Seeing as how the fans seem to know exactly what is right for Wolves, perhaps Molineux is the ideal place to run an experiment whereby the manager is sacked and all footballing decisions are made by punters in the stands via their own individual keypads. They can decide who comes on and off and what style of play Wanderers employ. Heck, they could even have a button on there that allows them to nuke Karl Henry if he isn't pulling his weight.
But actually, to the astonishment of all those smug simpletons in the stands, Mick did know what he was doing, as his subs contrived to haul Wolves back from the brink to earn a point. Mick was so pumped full of testosterone, he challenged the entire press corps to a fight in his post-match press conference. Not one of the cowards took him up on the offer.
The Long and short of it
The air of rebellion towards the press was carried forward by the most unlikely of candidates, Roy Hodgson, who was so incensed at Alan Hutton's tackle on Shane Long that the maniacal head scratch he deploys for times of ire took a third of his hair clean off his wig, sorry, his natural locks. This was a Midlands derby in which Phil Dowd pulled off a full house in referee bingo - turning in a performance so abject both managers were lining up to have a pop at him.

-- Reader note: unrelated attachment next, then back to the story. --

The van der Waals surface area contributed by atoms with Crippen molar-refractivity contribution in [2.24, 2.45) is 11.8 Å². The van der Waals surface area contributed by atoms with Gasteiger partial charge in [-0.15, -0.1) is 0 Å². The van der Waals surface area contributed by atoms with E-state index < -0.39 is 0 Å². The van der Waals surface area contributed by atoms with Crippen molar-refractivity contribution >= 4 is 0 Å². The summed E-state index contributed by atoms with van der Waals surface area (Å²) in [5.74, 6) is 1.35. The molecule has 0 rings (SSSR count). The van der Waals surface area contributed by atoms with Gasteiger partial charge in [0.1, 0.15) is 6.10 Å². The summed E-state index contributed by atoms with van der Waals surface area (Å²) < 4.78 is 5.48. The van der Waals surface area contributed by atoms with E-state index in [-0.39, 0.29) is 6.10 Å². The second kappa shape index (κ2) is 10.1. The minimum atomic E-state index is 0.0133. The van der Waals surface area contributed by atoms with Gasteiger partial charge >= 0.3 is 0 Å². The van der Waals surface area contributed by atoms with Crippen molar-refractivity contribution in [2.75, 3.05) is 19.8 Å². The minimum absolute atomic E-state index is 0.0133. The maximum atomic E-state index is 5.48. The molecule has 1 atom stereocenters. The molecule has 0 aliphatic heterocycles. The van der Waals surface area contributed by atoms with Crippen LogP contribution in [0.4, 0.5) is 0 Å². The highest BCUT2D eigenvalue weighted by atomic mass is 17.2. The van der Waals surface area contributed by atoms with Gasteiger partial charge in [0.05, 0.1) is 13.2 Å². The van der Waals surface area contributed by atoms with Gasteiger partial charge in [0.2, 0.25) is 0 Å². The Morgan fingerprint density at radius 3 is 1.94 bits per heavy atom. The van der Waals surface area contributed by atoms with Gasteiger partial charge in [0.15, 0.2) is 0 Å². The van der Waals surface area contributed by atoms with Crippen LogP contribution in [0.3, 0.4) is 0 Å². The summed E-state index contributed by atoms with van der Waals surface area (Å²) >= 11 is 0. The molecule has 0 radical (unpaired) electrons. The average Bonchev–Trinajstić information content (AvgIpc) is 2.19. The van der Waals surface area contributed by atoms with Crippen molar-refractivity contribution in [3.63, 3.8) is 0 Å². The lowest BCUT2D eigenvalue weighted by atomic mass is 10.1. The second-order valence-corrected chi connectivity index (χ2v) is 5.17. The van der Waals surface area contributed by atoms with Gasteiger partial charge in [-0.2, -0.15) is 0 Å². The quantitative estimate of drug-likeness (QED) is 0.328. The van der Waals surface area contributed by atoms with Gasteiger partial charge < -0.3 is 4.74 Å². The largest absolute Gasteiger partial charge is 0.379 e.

Despite winning, Roy seemed to feel the most aggrieved towards Dowd even though Villa were the victim of a phantom sending off when Chris Herd's reward for trying to remove himself from a tangle with Jonas Olsson was a red card. The poor kid looked so stunned it was as if he was convinced Dowd was being instructed by Lord Voldemort, who was offering to focus his deathly prowess on the young Australian the very second he'd finally finished off Harry Potter.
Alex McLeish, of course, thought the penalty was a disgrace, but then he saw nothing wrong with Hutton trying to fire himself deep into Long's bowels, as if he just had to find out what the striker had had for lunch - a fact which rather takes the edge off any argument he cares to make. Roy meanwhile, claimed the tackle could have broken both Long's legs. Would they then have become Long's short legs I wonder?